Four British women have been rescued after becoming stranded in the mid-Atlantic Ocean for more than 16 hours when their rowing boat capsized, robbing them of their oars.
The crew sent a distress signal at 9.08am on Saturday, when they were 400 nautical miles from Cape Verde, off the coast of Africa, the Maritime and Coastguard Agency said.
Gemma Chalk, Clare Lanyon, Jane McIntosh and Olivia Wilson were forced to abandon their charity attempt to break the women's speed record for rowing nearly 3,000 miles across the Atlantic between Gran Canaria and Barbados.
Their ocean rowing boat Fire Ant had capsized several times, causing them to lose the oars and global positioning system and leaving them with no way to navigate or manoeuvre.
After managing to contact them on a satellite phone, the UK Coastguard asked them to activate an emergency beacon before sending a mayday broadcast to other ships in the area.
The quartet, who are said to be "well", were finally rescued at 1.25am on Sunday by a bulk carrier on its way to Canada.
UK Coastguard duty controller Ian Guy said: "The rowers were an extremely long way from land with no other vessels in the immediate vicinity. We received several responses to our mayday request, the nearest vessel being 90 nautical miles away, they quickly diverted and set course to the stricken rowers, taking 11 hours to reach them.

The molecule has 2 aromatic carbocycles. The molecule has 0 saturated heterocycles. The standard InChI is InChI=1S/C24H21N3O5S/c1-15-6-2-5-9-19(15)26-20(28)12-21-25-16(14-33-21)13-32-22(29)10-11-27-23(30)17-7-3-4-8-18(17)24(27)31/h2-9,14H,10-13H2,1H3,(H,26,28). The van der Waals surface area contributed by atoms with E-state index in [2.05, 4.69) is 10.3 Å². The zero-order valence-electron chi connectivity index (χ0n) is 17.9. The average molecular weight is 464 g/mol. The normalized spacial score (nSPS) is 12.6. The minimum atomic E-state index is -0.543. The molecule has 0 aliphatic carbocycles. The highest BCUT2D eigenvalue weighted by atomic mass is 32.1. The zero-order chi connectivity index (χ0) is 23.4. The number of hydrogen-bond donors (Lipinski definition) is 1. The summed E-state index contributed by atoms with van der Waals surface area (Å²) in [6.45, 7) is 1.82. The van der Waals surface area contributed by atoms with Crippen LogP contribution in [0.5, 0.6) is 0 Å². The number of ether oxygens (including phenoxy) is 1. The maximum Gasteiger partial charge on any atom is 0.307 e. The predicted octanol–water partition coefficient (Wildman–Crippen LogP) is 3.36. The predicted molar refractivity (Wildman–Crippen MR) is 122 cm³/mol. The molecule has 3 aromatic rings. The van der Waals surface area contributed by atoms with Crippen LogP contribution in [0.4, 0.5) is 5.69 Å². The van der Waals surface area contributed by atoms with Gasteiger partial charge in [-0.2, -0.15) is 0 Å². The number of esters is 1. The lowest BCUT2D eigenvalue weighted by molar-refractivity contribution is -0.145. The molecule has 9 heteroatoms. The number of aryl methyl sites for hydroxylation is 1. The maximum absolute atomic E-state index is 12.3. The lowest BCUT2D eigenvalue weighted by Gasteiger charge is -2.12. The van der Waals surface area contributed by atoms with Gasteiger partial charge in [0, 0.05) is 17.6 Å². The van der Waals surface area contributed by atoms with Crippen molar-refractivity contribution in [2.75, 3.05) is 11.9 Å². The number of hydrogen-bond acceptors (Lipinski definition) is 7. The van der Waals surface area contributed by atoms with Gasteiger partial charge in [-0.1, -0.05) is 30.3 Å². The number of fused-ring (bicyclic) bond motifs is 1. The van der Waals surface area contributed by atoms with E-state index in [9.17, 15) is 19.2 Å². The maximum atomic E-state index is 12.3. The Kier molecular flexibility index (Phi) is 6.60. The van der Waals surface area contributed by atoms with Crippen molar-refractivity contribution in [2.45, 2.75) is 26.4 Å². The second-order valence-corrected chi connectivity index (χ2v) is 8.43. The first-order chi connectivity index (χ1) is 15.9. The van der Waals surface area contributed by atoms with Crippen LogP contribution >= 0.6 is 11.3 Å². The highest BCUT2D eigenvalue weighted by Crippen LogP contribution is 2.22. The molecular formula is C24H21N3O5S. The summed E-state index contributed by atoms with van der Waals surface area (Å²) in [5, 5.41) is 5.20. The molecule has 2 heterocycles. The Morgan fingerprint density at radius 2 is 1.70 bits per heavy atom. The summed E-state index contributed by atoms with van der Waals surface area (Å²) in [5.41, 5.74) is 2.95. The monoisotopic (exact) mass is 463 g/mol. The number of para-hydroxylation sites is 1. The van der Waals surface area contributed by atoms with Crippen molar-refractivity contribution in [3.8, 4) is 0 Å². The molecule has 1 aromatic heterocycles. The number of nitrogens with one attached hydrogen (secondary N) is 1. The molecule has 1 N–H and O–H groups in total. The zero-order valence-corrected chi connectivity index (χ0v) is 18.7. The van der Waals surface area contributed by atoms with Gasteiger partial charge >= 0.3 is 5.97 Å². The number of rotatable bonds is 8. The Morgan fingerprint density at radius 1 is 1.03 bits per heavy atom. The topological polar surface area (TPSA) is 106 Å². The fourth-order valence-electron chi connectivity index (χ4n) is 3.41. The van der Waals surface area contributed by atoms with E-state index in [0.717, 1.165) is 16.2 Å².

"This shows you how important it is to be prepared for your voyage and have several means of contacting the coastguard or raising an alarm, even if you are not in UK waters.
"Thankfully the rowers are now on board the bulk carrier and all are reported to be well."
The crew started their attempt, which was to raise money for Barnardo's and Forces Children's Trust, on January 26 as they chased the current record of 45 days, 15 hours and 26 minutes.
A spokesman for the Fire Ant crew said: "Following damage to Fire Ant caused during a capsize incident yesterday and after discussions with shore support and UK Coastguard, the girls have decided it is unwise to continue with their attempt to row across the Atlantic Ocean."